Economic growth plunged to 5.7 per cent in April-June of the current financial year (FY18), the lowest in the three-year rule of the Modi government due to demonetisation and destocking by companies following pre-goods and services tax (GST) jitters.
With this, India lagged China in terms of growth in gross domestic product (GDP) for the second consecutive quarter. The Chinese economy expanded 6.9 per cent in each quarter.
Gross value-added (GVA) grew by 5.6 per cent in April-June, the same rate as in January-March, according to the data released by the Central Statistics Office.
GDP growth is down from 7.9 per cent in April-June 2016-17 and 7.5 per cent in the second quarter of that year. GVA grew 7.6 per cent and 6.8 per cent in the first and second quarters of 2016-17.
Growth in manufacturing declined to 1.2 per cent in April-June, from 5.3 per cent in January-March. Mining and quarrying contracted 0.7 per cent during the quarter, after growing 6.4 per cent in the previous quarter.
Finance Minister Arun Jaitley expressed the hope that the economy would grow at 7 per cent in FY18, a prospect that few economists expect to see happen. Economic Affairs Secretary Subhash Chandra Garg said growth was expected to improve in the next few quarters.
Electricity and related sectors grew 7 per cent, against 6.1 per cent; and trade, hotels, communication grew by 11.1 per cent, against 6.5 per cent.
Construction growth was up 2 per cent, against a contraction of 3.7 per cent, even as the real estate sector remained in a slump, and the monsoon arrived on time in June. Financial, real estate and professional services grew 6.4 per cent, against 2.2 per cent, but the real estate part did poorly.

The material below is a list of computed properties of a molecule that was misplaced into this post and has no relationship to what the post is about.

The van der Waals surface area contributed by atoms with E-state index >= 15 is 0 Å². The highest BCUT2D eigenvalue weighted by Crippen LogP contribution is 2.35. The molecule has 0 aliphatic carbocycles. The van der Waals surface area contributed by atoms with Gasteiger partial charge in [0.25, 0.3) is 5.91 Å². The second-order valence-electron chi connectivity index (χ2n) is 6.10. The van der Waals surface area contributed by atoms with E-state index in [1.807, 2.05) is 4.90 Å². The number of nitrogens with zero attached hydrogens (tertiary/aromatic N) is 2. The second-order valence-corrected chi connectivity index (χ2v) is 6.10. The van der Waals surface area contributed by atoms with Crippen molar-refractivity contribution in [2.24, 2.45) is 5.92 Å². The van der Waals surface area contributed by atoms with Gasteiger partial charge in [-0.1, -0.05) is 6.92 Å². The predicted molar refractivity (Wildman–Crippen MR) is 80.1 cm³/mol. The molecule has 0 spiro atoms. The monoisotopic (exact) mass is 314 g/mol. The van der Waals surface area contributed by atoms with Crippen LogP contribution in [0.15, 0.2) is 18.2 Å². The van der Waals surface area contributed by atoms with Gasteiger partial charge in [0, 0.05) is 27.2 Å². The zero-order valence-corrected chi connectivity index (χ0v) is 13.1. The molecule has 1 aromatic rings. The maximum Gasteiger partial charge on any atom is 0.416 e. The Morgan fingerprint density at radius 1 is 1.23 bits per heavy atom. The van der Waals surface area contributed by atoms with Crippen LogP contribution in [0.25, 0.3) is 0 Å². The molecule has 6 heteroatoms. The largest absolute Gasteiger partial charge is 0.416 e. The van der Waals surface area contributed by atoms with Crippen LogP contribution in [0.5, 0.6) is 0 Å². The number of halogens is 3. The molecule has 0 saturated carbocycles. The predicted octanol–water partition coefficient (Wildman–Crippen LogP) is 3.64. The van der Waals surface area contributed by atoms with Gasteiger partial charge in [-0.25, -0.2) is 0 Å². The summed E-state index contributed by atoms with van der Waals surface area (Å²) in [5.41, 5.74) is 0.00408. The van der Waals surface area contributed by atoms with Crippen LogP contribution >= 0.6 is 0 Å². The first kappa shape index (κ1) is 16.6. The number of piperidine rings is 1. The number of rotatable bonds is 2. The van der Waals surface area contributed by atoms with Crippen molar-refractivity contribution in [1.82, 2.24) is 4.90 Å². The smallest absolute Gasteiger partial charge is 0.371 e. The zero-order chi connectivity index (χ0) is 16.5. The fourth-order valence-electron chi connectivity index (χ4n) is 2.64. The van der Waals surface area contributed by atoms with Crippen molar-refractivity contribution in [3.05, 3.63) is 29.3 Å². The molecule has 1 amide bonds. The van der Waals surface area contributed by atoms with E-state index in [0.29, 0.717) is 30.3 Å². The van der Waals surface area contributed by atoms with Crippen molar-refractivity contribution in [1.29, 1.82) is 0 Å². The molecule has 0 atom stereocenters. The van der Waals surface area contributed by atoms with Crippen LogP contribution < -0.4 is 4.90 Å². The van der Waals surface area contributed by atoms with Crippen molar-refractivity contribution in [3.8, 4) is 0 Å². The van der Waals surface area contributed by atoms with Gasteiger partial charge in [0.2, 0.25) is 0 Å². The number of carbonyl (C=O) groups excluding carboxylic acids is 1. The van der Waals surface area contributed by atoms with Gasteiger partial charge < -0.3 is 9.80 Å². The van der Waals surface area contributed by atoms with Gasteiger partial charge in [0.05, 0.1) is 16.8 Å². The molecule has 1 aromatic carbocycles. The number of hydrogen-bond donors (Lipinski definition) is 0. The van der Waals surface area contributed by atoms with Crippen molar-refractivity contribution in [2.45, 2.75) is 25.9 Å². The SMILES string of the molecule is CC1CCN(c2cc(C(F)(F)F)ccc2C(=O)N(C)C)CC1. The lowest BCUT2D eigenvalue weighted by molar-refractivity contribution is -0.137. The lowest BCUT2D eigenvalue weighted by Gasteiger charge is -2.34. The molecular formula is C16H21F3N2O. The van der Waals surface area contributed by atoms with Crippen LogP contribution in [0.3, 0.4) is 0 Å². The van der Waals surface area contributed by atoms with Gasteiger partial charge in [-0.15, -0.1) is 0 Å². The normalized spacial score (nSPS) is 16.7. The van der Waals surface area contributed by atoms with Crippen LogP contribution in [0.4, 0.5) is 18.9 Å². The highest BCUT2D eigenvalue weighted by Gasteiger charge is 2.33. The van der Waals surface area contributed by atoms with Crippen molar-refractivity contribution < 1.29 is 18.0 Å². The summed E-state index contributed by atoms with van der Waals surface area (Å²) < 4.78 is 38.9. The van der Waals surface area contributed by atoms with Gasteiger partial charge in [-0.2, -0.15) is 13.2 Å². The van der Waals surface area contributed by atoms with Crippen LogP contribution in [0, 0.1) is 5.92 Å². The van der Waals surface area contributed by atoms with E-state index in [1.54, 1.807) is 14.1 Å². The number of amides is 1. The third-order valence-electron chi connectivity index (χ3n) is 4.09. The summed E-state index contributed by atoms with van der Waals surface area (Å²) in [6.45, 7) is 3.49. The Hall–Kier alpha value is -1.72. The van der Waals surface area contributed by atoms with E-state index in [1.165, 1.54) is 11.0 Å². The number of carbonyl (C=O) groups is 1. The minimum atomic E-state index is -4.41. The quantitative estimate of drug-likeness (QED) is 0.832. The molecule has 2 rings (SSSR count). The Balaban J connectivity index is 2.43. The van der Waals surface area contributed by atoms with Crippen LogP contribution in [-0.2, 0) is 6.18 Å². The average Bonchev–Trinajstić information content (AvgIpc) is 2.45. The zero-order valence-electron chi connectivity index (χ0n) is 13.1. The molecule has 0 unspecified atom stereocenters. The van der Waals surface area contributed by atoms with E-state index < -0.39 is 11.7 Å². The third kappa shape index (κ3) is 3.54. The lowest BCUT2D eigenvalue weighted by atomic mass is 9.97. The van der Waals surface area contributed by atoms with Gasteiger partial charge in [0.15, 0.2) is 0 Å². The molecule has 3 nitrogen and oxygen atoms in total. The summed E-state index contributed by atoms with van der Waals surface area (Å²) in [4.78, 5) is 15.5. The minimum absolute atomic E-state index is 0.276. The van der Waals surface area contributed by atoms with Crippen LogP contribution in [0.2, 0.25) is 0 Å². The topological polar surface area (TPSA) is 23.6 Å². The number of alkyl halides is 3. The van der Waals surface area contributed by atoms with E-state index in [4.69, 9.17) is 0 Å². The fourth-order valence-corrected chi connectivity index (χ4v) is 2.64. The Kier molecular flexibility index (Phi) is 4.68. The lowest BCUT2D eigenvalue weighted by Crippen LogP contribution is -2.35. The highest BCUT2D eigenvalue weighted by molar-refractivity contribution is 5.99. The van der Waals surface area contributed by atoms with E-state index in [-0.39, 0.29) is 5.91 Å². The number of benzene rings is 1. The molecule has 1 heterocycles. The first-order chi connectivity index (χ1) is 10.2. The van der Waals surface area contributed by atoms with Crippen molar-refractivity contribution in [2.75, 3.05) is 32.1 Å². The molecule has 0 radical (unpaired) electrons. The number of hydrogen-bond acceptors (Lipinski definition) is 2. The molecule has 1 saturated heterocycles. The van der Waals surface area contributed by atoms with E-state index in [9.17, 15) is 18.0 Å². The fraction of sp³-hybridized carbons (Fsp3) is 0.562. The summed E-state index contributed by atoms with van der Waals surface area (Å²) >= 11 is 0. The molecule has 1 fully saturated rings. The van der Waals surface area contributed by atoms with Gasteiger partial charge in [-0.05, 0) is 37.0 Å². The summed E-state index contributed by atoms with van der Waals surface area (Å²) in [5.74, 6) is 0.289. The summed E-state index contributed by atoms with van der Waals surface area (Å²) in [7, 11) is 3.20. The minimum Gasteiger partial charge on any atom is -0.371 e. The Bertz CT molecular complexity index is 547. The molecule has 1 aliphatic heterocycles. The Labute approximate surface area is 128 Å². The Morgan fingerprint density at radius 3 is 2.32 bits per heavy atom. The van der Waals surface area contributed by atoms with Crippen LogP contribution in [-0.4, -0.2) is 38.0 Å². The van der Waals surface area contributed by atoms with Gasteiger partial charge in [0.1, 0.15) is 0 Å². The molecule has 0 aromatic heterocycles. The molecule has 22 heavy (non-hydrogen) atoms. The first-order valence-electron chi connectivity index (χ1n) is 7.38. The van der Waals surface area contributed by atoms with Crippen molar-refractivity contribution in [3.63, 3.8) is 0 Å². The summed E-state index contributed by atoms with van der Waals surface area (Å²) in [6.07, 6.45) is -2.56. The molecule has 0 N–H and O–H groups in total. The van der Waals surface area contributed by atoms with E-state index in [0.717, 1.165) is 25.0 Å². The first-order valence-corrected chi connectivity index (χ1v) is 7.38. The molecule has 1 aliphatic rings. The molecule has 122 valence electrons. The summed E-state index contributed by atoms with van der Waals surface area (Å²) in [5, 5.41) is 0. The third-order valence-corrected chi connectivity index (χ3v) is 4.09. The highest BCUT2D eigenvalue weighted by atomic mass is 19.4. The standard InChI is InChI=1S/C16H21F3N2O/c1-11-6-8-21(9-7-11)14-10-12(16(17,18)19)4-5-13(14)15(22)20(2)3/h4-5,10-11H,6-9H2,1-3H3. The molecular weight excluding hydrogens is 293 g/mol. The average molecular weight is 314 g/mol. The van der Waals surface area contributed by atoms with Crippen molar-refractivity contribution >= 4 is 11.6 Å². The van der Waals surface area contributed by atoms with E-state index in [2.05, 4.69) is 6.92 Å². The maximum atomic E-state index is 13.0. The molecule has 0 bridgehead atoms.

Chief Statistician T C A Anant attributed this to structural, including regulatory, issues. Construction growth was essentially due to an infrastructure boost provided by the government. Agriculture growth lost pace at 2.3 per cent, against 5.2 per cent in the previous quarter, and 6.9 per cent in October-December of 2016-17. This was despite crop production growing, even as livestock could not keep pace. Former chief statistician Pronab Sen attributed this to a ban on trade of cattle for slaughter.Growth in public administration also slowed to 9.5 per cent, from 17 per cent.
Gross fixed capital formation was up 1.6 per cent, against a fall of 2.1 per cent in the previous quarter. The growth rate was the same as in October-December 2016, the period of demonetisation. Even then, investment is yet to revive to the growth rate of 3 per cent in the second quarter of 2016-17 and 7.4 per cent in the first quarter of that year.
Public final consumption expenditure expanded at a slower rate of 6.6 per cent during April-June, against 7.3 per cent in January March.
Anant attributed the slowdown to high prices of intermediate goods. Another key reason was the high de-accumulation of inventory during the first quarter, he added.
“The numbers seem to suggest that the slowdown has intensified due to the combination of a long-term slowdown and temporary shocks like demonetisation and GST destocking,” said Abheek Barua, chief economist of HDFC Bank. Anjali Verma, economist, PhillipCapital India, however, said the effects of demonetisation had faded. ”The next quarter’s impact will be that of the GST. It will be a one-quarter phenomenon. In the medium to long term, it is expected to be positive,” she added. “Our full-year GVA growth estimate of 6.8 per cent needs to be revisited,” said Radhika Rao, India economist, DBS Bank.
State Bank of India Group Chief Economist Soumya Kanti Ghosh expected GDP to grow sub-6.5 per cent in 2017-18, less than even the lower range of the Economic Survey. In its Volume 1, the Survey had projected the economy to grow 6.75-7.5 per cent, but Volume 2 had said that touching the upper end is very difficult.